Elizabeth Scripturient (the delinquent, ecumenical (hermionesviolin) wrote,
Elizabeth Scripturient (the delinquent, ecumenical
hermionesviolin

"you ever have that dream where you open your mouth and you try to scream?"

  • Monday i did a variety of errands including purchasing a new round hairbrush because mine broke and getting lots of ones for BeantownZinetown6 (and a nice lady from my church back home will be driving me home on Sunday).
  • I also called and made an appointment to see Margaret Bruzelius (Dean of the Sophomore and Junior Classes, College Hall 23) before my Women’s Studies class on Wednesday to discuss transferring Oxford credits to Smith.
  • Tuesday i gave Smith their money for this semester so the hold should be off my record soon. I also paid my phone bill.
  • Then i went to one of the Language Acquisition computer lab sessions. I think i will be spending quantity time in the Bass statistics lab for this research paper, but despite the oft-unwieldiness of the program, i think i understand it and i also think i will be able to write a good paper.
  • And i got a 90% on that exam (which counts for 30% of my grade in that class)!
  • I left Bodywise (Love Your Body Week is next week!) after an hour to watch Buffy because i have priorities like that.
  • I finally went through the magazines i got from Norwood over break and am doing my Women’s Studies paper (due Friday) on the Maybelline ads in Seventeen magazine.
  • I finally got around to filling out my 1040EZ tonight. (Will photocopy at work Wednesday afternoon and then mail.)
  • I am bitter that i will be missing this week’s Angel because of a group meeting, but my family will be taping it for me, and i will watch it when i get in on Friday.
I am feeling more capable of handling the nine million and seventeen things i have left to do.

Oh and speaking of my competence... At lunch today, Ria was complaining about the group presentations in Michael’s class. (I find them largely pointless and will be talking to him about them at the end of the semester.) She said she took two speech classes at her previous college, and stuff that her professor told her not to do, told her she would fail if she did, people giving these presentations do. Also, people don’t know when to shut up. She said i’m the only person she listened to because i’m her friend and she figured i’d have intelligent stuff to say and i did and i was the only person in my group who didn’t have a notebook. I was flattered.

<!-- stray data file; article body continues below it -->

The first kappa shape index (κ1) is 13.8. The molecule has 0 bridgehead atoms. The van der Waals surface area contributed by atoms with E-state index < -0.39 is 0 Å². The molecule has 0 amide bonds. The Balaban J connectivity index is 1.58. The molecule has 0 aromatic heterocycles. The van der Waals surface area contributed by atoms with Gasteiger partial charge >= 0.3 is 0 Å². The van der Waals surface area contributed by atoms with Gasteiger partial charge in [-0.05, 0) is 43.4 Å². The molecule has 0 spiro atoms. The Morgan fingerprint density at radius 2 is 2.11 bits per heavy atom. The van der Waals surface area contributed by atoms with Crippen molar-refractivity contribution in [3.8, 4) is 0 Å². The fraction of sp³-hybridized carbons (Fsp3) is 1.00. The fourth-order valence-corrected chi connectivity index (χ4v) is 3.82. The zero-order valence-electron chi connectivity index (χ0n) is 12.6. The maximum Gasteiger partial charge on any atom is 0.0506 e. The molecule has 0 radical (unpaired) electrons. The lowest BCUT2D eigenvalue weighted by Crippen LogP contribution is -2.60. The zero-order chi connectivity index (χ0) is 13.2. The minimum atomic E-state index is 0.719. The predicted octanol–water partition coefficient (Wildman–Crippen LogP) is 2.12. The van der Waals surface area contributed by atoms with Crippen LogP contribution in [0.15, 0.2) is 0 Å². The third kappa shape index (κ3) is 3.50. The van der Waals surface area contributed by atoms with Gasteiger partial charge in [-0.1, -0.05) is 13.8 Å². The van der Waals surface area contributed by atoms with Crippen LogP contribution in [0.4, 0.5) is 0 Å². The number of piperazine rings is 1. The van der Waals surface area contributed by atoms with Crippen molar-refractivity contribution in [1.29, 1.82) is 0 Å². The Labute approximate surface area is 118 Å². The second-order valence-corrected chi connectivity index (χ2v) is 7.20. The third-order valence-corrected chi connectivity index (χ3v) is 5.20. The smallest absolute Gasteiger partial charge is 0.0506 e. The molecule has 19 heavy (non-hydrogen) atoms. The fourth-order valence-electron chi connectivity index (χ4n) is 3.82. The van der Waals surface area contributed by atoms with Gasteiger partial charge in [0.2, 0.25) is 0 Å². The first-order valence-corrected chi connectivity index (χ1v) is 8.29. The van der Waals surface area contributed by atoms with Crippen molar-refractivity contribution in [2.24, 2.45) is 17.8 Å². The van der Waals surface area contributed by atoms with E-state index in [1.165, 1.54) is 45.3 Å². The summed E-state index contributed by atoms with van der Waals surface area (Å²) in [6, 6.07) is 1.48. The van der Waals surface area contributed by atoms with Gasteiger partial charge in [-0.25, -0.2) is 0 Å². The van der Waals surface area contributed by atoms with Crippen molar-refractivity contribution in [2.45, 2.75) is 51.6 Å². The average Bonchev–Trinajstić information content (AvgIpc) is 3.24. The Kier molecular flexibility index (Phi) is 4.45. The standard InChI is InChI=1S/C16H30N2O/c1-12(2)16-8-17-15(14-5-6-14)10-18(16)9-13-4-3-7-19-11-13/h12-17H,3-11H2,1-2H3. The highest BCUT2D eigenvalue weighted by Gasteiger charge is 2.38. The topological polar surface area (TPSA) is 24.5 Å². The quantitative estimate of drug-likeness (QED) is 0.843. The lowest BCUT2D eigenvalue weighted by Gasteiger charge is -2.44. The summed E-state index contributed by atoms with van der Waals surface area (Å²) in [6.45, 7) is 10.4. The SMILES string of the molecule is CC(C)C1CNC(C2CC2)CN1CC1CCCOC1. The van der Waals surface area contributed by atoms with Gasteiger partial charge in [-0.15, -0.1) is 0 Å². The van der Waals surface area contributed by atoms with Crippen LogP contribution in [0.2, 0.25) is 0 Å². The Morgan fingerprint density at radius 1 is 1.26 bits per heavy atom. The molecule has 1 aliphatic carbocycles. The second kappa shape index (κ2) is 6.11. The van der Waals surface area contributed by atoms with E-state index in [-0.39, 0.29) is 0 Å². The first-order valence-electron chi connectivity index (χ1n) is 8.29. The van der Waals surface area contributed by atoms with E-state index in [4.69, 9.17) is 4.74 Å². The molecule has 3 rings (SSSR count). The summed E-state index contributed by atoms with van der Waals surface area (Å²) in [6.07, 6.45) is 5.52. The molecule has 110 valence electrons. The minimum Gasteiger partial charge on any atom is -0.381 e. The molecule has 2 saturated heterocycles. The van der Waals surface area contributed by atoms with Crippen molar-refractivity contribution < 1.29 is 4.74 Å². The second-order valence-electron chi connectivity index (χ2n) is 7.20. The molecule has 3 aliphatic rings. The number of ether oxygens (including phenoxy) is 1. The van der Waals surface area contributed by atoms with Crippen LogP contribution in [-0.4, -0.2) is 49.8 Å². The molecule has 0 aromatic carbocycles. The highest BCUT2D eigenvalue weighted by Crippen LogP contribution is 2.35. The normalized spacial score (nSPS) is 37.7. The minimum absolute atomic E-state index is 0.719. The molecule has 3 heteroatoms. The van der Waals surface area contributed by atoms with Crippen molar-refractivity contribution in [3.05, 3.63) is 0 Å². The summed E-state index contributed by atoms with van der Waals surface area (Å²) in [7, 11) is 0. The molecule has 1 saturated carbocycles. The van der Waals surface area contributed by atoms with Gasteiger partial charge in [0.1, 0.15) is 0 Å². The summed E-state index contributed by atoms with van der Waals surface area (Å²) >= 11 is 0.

I used to be free-spirited, now i’m just free of sleep.

There are 43 days left in which to do everything that remains for the semester. This is terrifying.



In the April 2003 issue of Seventeen magazine, Elizabeth Kuster interviews Christina Ricci:

17:In your new movie, Prozac Nation, you play Lizzie, a clinically depressed girl who pretty much loses it. What did you learn from that?
Christina Ricci: How all-encompassing depression is. Lizzie says, “I know I shouldn’t be acting this way. But I can’t stop.” She’s trapped in a body that’s functioning in a way she doesn’t want. Depression is a physical disease—something you have no control over. You end up hating yourself for behaving the way you do.

17: On paper, Lizzie had this great life. She got into Harvard, was writing for Rolling Stone . . .
CR: That was one of her main problems! She keeps saying, “I have no right to feel this way.” The thing is, everything is relative in life, and your worst moment—whether it’s any worse or any better than anyone else’s—is still going to be your worst moment.

17: You’ve gone through some tough times emotionally too. Did playing the part remind you of your past self at all?
CR: Teenage angst is very akin to chemical depression. So it certainly reminded me of how I was when I was a teen. In a lot of ways.

17: You once said you have “life anger.” Do you still feel that way?
CR: When you stop being a teenager, you stop the angst. And when it goes away, you’re just like, “Oh my God, I’m a normal human being.” To tell you the truth, it goes away so much when you get older that you sort of forget what you were mad about! That really awkward feeling that you’re never pretty enough, and you never have the right outfit, and you’re never good enough—as you get older, you’re like, “So what. So maybe I’ll never be good enough. It’s not a big deal.” You just learn to accept yourself more. And all of a sudden everything is just OK.

[[ “A lot of things that you read are things I said when I was 16 or 17,” says Christina. “I don’t think anybody wants to be held accountable for things they said at that age.” ]]
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